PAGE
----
We have shown that embryonic retina contains progenitors which display stem cell properties in vitro. These cells are proliferative and in addition to expressing the neuroectodermal marker, nestin, are multipotential. These properties and the fact that the putative stem cells can differentiate as photoreceptors when exposed to conducive environment identify them as a viable transplantation reagents to address degenerative retinal diseases. Here we report the survival and differentiation of cultured retinal progenitors upon subretinal transplantation. The retinal progenitor grafts, either as neural spheres or in the form of dissociated cells, survived without disrupting the morphology and laminar organization of the host retina. They did not form rosettes, the morphological barrier to the reconstruction of the normal anatomy of the retina. In addition, transplanted progenitors expressed photoreceptor-specific markers, suggesting that progenitors have the potential to differentiate as photoreceptors. Our observations suggest that cultured retinal progenitors can be a viable reagents for therapeutic transplantation.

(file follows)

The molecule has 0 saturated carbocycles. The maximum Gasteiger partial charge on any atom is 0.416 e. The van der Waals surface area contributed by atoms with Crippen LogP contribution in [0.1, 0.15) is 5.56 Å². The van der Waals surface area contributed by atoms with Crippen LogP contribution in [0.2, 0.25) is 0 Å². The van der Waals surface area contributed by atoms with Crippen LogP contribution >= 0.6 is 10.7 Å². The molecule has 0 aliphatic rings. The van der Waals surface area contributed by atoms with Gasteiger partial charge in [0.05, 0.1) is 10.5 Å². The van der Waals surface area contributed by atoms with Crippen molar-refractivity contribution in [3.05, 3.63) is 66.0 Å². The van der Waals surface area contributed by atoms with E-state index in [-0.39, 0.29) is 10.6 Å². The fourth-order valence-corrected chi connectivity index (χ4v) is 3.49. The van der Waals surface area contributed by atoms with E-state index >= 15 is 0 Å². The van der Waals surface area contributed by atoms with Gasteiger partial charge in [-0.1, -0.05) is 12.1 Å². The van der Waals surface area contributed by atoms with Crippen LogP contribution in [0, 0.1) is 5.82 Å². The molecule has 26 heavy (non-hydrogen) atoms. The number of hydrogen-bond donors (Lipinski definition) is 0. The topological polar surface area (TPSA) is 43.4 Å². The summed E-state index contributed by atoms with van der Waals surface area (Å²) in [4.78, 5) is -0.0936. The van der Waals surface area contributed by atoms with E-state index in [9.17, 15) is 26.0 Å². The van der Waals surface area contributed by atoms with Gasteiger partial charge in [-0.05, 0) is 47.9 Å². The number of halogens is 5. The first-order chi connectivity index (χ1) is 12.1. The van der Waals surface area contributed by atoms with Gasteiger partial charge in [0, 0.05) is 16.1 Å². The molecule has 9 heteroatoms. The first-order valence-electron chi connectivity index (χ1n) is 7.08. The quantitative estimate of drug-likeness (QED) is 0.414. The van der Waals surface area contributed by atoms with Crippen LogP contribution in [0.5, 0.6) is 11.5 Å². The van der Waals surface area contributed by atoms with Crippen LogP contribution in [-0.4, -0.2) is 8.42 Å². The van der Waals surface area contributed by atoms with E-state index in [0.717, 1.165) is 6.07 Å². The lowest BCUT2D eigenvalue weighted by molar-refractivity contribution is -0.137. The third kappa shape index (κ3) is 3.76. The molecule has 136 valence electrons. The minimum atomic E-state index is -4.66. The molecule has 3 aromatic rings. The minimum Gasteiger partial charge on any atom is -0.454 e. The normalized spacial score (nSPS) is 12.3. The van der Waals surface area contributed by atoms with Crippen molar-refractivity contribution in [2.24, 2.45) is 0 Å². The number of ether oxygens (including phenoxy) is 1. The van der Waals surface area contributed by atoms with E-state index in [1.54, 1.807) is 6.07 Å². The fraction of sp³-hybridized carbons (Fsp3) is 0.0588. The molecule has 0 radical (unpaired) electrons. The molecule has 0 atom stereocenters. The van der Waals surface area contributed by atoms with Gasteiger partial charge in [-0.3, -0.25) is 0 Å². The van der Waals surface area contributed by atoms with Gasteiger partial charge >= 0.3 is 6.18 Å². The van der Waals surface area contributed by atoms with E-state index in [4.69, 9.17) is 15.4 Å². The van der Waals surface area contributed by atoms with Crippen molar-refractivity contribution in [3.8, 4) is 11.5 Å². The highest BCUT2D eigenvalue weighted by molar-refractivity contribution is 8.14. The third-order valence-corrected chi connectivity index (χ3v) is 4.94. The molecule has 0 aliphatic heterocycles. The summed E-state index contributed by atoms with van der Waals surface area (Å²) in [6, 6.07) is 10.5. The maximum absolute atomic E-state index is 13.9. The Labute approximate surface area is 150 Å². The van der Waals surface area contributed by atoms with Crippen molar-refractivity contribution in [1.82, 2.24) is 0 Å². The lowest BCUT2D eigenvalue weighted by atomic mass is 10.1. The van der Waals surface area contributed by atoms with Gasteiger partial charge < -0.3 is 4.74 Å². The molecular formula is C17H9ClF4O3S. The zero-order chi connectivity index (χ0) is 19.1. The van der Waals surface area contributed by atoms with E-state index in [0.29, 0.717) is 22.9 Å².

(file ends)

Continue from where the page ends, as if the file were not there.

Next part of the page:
Copyright 2000 Academic Press.